“The water was the key to choosing the site,” declares Stewart, with two boreholes having been discovered by a water diviner. In terms of the chosen spirit style, he says, “I like a whisky that is quite light, one that will appeal to people who don’t necessarily drink whisky and associate it with big peaty characteristics, as well as whisky connoisseurs.”

The man charged with delivering that spirit is distillery manager Graham Brown, a native of Tobermory on the Isle of Mull, where he continues to have his home. Brown’s father was manager of Tobermory Distillery and his son followed in his footsteps, also working at Deanston, in Perthshire “Our main aim here is to focus on the quality of the spirit,” Brown explains. “There is no rush to just put anything out to market that we aren’t immensely proud of and we believe that will show in the final product.”

Stewart says that there will probably be a number of ‘work in progress’ bottlings, pointing to Kilchoman’s successful programme of early expressions, and its triple pack of one month, one-year and two-year-old miniature bottles to illustrate the spirit’s evolution.

Most of the Falkirk ‘make’ is being filled into first-fill bourbon barrels, along with some first-fill oloroso sherry casks, and the team intends to offer small-batch limited releases during the early days. A general release of Falkirk single malt may not happen until the whisky is five years old, reckons Brown, who considers that any earlier releases may well be of sherry cask-matured spirit, as it is likely to be more precocious than that being aged in ex-bourbon wood.

In the meantime, casks are maturing in a beautifully crafted brick warehouse, which operates on the dunnage principle of casks stacked three high, and bottling will be undertaken on site when the time is right.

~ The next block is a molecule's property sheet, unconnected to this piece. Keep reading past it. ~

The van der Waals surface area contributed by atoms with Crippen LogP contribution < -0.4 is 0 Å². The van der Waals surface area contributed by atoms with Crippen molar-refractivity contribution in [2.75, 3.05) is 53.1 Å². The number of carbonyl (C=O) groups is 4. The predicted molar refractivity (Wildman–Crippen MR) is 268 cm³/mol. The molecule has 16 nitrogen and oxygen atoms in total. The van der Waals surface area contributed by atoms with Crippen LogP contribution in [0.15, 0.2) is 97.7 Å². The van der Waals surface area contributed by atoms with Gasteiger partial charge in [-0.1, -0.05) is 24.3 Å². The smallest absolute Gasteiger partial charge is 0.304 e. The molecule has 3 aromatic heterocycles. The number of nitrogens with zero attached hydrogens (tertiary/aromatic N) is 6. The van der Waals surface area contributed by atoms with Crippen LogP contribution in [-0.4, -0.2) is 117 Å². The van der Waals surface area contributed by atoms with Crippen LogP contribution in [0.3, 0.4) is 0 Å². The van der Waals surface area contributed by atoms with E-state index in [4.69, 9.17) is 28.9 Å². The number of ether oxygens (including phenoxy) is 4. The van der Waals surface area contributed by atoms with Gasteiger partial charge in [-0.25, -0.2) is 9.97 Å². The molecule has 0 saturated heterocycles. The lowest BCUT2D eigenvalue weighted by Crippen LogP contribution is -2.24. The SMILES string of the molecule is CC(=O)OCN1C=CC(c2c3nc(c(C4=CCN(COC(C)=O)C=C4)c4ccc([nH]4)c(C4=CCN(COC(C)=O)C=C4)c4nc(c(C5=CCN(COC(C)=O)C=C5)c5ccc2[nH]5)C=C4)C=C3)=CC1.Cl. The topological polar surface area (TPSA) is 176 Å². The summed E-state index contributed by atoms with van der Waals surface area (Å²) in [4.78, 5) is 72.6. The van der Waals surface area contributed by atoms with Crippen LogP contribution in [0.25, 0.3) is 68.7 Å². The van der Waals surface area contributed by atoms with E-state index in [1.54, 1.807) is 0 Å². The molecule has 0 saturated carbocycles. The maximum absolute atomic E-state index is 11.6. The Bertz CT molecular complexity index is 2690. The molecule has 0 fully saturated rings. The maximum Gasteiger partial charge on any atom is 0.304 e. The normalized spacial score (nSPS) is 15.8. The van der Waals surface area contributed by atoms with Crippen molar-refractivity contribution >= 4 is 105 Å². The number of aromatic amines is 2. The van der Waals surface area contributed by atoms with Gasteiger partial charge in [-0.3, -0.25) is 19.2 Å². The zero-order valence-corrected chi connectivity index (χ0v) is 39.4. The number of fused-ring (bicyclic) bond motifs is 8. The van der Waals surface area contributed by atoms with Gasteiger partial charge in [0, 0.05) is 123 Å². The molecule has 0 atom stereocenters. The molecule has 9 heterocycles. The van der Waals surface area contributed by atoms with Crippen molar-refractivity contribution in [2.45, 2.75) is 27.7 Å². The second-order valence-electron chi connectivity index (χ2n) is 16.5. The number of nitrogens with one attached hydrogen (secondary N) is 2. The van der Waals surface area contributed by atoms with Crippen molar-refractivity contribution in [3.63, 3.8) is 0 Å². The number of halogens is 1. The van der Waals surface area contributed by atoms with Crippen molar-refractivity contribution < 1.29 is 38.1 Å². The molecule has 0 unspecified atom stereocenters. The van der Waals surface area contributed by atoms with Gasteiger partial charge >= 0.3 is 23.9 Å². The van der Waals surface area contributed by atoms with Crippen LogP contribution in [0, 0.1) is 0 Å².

George Stewart filling a cask with Falkirk spirit

In the meantime, some casks of six-year-old Loch Lomond single malt have been acquired and this whisky will be bottled and offered for sale to the public while the Falkirk spirit waits to come of age.

Falkirk Distillery should be open to the public by August of this year, and a great deal of effort has gone into ensuring that the visitor experience is first class. Wide walkways capable of accommodating wheelchairs are in situ, along with a lift, and a spacious gift shop and 120-cover restaurant adjoin the production area. A total of around 80 people will be employed on site when all facilities are up and running, and annual visitor numbers are expected to be around the 80,000 mark.

For those who would like rather more than a one-off distillery visit, it is possible to become a member of the Founders’ Club, which allows access to products not on general sale, your name on the ‘stave wall’ and a 200ml bottle of new spirit. For those who are even more serious, it is possible to purchase either a first-fill bourbon or first-fill sherry cask of Falkirk spirit. “We sold cask number 88 to a person in Hong Kong, as eight is the luckiest number in Chinese culture,” declares Stewart cheerfully. “Cask 888 is now on the market for £100,000 and we are looking for another Hong Kong buyer.”

The story of Falkirk Distillery to date has principally been about patience and resilience, allied to a determination to produce top-quality spirit and create local employment, while adding a new visitor attraction to the area the Stewarts call home.

As Stewart says, “I am proud of what we as a family have achieved and hope the local community can now share in our pride in bringing whisky distillation back to Falkirk.”